Directors of corporations tend to deal with issues such as strategic marketing and profit margins, whereas middle management tends to deal with operations on the ground. Is it fair to say that the manager who oversees the safety conditions in the factory is not ultimately responsible for the safety conditions in the factory, whereas the director who spends his or her time studying pie charts relating to relative market share is culpable of corporate killing?
If corporate directors knew of the risks involved, as they did at Westray, then they should face penalties. If they did not, and could not reasonably be expected to do so, then no culpability can properly be assigned.
Our criminal code contains provisions for criminal negligence. Perhaps these need to be strengthened for there is no question that workplaces are responsible for the safe conduct of business. Should we go down a path that would automatically pursue company directors, even when they are entirely removed from day to day operations, in order to satisfy a need for quick blame and closure? I am hesitant to believe so.
Equally important, I find a great deficiency in the bill as it addresses private corporations while leaving Canada's largest and most impersonal institutions, that is to say, government departments and crown corporations, outside its reach. Let me offer an example.
Several years ago here in Ottawa an employee of the transit company, OC Transpo, walked into his workplace and opened fire at his colleagues. There were fatalities. The later investigation revealed that the abnormal behaviour of the person in question was reported on more than one occasion to staff supervisors but that they had failed to take action.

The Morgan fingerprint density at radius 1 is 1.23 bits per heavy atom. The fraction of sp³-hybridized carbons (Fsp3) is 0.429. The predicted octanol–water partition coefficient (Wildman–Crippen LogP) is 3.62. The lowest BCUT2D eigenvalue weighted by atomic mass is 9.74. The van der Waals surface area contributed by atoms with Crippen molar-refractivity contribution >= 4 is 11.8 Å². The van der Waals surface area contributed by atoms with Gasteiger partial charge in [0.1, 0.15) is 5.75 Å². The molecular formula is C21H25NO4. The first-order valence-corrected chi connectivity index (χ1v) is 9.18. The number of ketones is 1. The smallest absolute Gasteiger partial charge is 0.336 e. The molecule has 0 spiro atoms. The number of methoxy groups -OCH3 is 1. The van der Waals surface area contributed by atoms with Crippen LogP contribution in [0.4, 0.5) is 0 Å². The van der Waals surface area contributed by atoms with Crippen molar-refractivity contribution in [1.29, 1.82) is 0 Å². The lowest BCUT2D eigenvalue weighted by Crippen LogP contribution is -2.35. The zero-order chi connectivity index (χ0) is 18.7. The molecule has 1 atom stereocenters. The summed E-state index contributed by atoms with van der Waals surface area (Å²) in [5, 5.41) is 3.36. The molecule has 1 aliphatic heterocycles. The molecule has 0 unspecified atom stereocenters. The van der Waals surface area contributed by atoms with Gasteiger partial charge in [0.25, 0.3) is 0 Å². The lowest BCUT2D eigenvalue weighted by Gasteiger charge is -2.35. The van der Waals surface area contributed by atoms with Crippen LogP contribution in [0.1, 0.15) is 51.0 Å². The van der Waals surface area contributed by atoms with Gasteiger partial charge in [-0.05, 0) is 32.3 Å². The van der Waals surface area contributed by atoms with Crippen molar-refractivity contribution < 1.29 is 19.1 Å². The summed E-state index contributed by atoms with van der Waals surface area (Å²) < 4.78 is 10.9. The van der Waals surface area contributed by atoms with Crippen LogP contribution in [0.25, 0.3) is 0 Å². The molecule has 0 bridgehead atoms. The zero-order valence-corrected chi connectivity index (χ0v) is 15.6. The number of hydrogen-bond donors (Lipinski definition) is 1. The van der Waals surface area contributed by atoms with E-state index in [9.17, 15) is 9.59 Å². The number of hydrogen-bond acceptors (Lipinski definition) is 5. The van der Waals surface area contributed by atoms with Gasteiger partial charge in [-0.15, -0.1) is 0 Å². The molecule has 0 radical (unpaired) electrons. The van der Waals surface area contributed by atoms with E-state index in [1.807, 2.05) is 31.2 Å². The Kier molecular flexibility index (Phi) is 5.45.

Surely that would be a textbook example of the kind of criminal culpability the bill seeks to create. However, under the proposed legislation, the fact that OC Transpo is publicly owned would exonerate its directors and managers and the politicians who oversee it. It seems incomprehensible to me that no one would be held criminally responsible, other than the shooter, for the simple reason that these events transpired in a public sector workplace rather than in the private sphere.
However I do think there is a need for such measures to be applied in a manner that creates liability for governmental and semi-governmental agencies so that they too can be prosecuted when they abuse their trust. This should certainly be so in cases that lead to needless deaths and, let me suggest, it should also be so in cases where the abuse of power leads to a loss of property or civil liberties.
One interesting example of how this was done can be drawn from the United States. Under a 1997 law, government agencies, such as the internal revenue service, now face severe financial penalties if they abuse their power in order to engage in malicious prosecution, when they conduct actions toward those who are in their care in bad faith, or when they otherwise violate their legal mandates. This law, which is known as the Hyde amendment, has been remarkably successful in reining in this notoriously abusive agency.
If such a law were to apply in Canada with regard to any gross abuses in the behaviour of governmental and semi-governmental agencies toward their employees, we might see some form of justice toward the victims of tragedies like the one that occurred at the OC Transpo sheds.
I wish to conclude by congratulating my colleague from Churchill. She is right to highlight the need for improved workplace safety. I say to my colleague, yes, the cause is just, but we must be careful not to create new injustices in our efforts to remedy existing ones.